CommCenter is a wonderful part of iOS since it is the single point that is responsible for communication between iOS and the baseband. And with the baseband being responsible for controlling the telephony components I wanted to see what CommCenter was telling it.
To do this all you need to do is create a dynamic library with a few functions then shove that in between CommCenter and the baseband. Easy, eh?
Before I begin I should note that I did this using an iPhone 4 running iOS 6.1 (jailbroken) and that on newer iPhones the process is slightly different.
All code is available on GitHub.
To intercept the communication between CommCenter and the baseband what you need to do is replace the implementations of
write(). You can see how to do this in the file
ccsnoop.c, but really the trick is to stick a map between your implementations and the original in a special section called
_interpose in the
All that’s necessary now is to compile the code into a dynamic library (see
ccsnoop.c for instructions).
In order to have the library loaded by CommCenter we first need to alter its plist to include the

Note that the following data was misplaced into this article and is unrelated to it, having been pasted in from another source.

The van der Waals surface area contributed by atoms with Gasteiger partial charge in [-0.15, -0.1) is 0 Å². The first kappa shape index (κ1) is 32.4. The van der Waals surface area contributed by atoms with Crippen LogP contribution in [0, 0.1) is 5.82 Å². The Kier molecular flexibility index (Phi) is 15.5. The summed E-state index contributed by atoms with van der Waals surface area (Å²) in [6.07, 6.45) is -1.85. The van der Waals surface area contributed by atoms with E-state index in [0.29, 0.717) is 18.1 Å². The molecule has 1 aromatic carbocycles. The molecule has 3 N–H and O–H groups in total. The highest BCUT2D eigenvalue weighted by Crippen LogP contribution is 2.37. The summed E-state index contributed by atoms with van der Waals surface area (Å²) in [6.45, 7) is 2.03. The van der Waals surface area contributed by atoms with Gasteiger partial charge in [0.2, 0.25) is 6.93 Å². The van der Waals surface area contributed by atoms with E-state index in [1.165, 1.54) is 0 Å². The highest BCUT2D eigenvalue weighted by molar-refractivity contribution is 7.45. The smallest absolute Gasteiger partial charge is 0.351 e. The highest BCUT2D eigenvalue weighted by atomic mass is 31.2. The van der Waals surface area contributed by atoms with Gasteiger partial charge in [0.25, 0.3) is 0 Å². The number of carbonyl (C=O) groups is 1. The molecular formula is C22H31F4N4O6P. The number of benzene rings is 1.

DYLD_INSERT_LIBRARIES environment variable.
<key>EnvironmentVariables</key> <dict> <key>DYLD_INSERT_LIBRARIES</key> <string>/tmp/ccsnoop.dylib</string> </dict>
The library should be located at
/tmp/ccsnoop.dylib; a complete plist can be found on GitHub.
As previously mentioned, the key here is the usage of
DYLD_INSERT_LIBRARIES which forces any specified libraries to be loaded before any libraries specified by CommCenter. When this is combined with the interposition used in the library we are able to override the default implementations of the desired functions.
With both the dynamic library and the modified plist we can then restart CommCenter and watch our log file for anything of interest. To restart CommCenter you can just run the
injectCommCenter.sh script which essentially just uses
launchctl to unload and load it.
Beginning in iOS 6 (or earlier, I’m not entirely sure) Apple has created two versions of CommCenter: CommCenterClassic, and CommCenter. Which is used depends on the hardware you are using. For example, an iPhone 4 will use CommCenterClassic while an iPhone 5 will use CommCenter. At this point it’s unclear to me what the difference is between the two; however, I have heard that newer devices use a different protocol to communicate with the baseband.
Until next time, happy hacking!